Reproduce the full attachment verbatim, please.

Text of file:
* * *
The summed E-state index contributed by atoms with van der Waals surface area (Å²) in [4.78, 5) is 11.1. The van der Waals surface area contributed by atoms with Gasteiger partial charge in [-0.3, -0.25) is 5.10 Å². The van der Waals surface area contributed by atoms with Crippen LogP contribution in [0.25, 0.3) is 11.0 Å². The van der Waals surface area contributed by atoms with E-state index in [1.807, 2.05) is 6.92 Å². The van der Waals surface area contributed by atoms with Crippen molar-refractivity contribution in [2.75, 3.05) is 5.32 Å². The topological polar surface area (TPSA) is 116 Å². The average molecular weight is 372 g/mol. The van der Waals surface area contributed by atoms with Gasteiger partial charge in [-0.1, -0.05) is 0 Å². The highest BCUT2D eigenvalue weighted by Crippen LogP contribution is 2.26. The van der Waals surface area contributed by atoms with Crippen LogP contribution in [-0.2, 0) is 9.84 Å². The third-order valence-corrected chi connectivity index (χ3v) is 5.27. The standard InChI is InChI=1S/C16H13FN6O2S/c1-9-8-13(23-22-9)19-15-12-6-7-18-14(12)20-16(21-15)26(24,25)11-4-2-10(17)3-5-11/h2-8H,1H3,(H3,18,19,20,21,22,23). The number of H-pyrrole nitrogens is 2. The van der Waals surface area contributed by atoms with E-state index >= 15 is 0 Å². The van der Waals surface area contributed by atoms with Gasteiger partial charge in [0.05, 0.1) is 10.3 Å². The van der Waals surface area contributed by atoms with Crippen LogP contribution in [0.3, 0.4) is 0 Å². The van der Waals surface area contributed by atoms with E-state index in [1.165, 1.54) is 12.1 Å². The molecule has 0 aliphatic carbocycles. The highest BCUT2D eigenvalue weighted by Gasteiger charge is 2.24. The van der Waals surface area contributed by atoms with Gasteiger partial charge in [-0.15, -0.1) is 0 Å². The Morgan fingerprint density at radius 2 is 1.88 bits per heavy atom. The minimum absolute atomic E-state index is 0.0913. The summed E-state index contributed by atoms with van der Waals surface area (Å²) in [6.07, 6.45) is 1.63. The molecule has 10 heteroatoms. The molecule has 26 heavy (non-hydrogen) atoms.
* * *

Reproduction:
The summed E-state index contributed by atoms with van der Waals surface area (Å²) in [4.78, 5) is 11.1. The van der Waals surface area contributed by atoms with Gasteiger partial charge in [-0.3, -0.25) is 5.10 Å². The van der Waals surface area contributed by atoms with Crippen LogP contribution in [0.25, 0.3) is 11.0 Å². The van der Waals surface area contributed by atoms with E-state index in [1.807, 2.05) is 6.92 Å². The van der Waals surface area contributed by atoms with Crippen molar-refractivity contribution in [2.75, 3.05) is 5.32 Å². The topological polar surface area (TPSA) is 116 Å². The average molecular weight is 372 g/mol. The van der Waals surface area contributed by atoms with Gasteiger partial charge in [-0.1, -0.05) is 0 Å². The highest BCUT2D eigenvalue weighted by Crippen LogP contribution is 2.26. The van der Waals surface area contributed by atoms with Crippen LogP contribution in [-0.2, 0) is 9.84 Å². The third-order valence-corrected chi connectivity index (χ3v) is 5.27. The standard InChI is InChI=1S/C16H13FN6O2S/c1-9-8-13(23-22-9)19-15-12-6-7-18-14(12)20-16(21-15)26(24,25)11-4-2-10(17)3-5-11/h2-8H,1H3,(H3,18,19,20,21,22,23). The number of H-pyrrole nitrogens is 2. The van der Waals surface area contributed by atoms with E-state index >= 15 is 0 Å². The van der Waals surface area contributed by atoms with Gasteiger partial charge in [0.05, 0.1) is 10.3 Å². The van der Waals surface area contributed by atoms with Crippen LogP contribution in [0.3, 0.4) is 0 Å². The van der Waals surface area contributed by atoms with E-state index in [1.165, 1.54) is 12.1 Å². The molecule has 0 aliphatic carbocycles. The highest BCUT2D eigenvalue weighted by Gasteiger charge is 2.24. The van der Waals surface area contributed by atoms with Gasteiger partial charge in [-0.15, -0.1) is 0 Å². The Morgan fingerprint density at radius 2 is 1.88 bits per heavy atom. The minimum absolute atomic E-state index is 0.0913. The summed E-state index contributed by atoms with van der Waals surface area (Å²) in [6.07, 6.45) is 1.63. The molecule has 10 heteroatoms. The molecule has 26 heavy (non-hydrogen) atoms.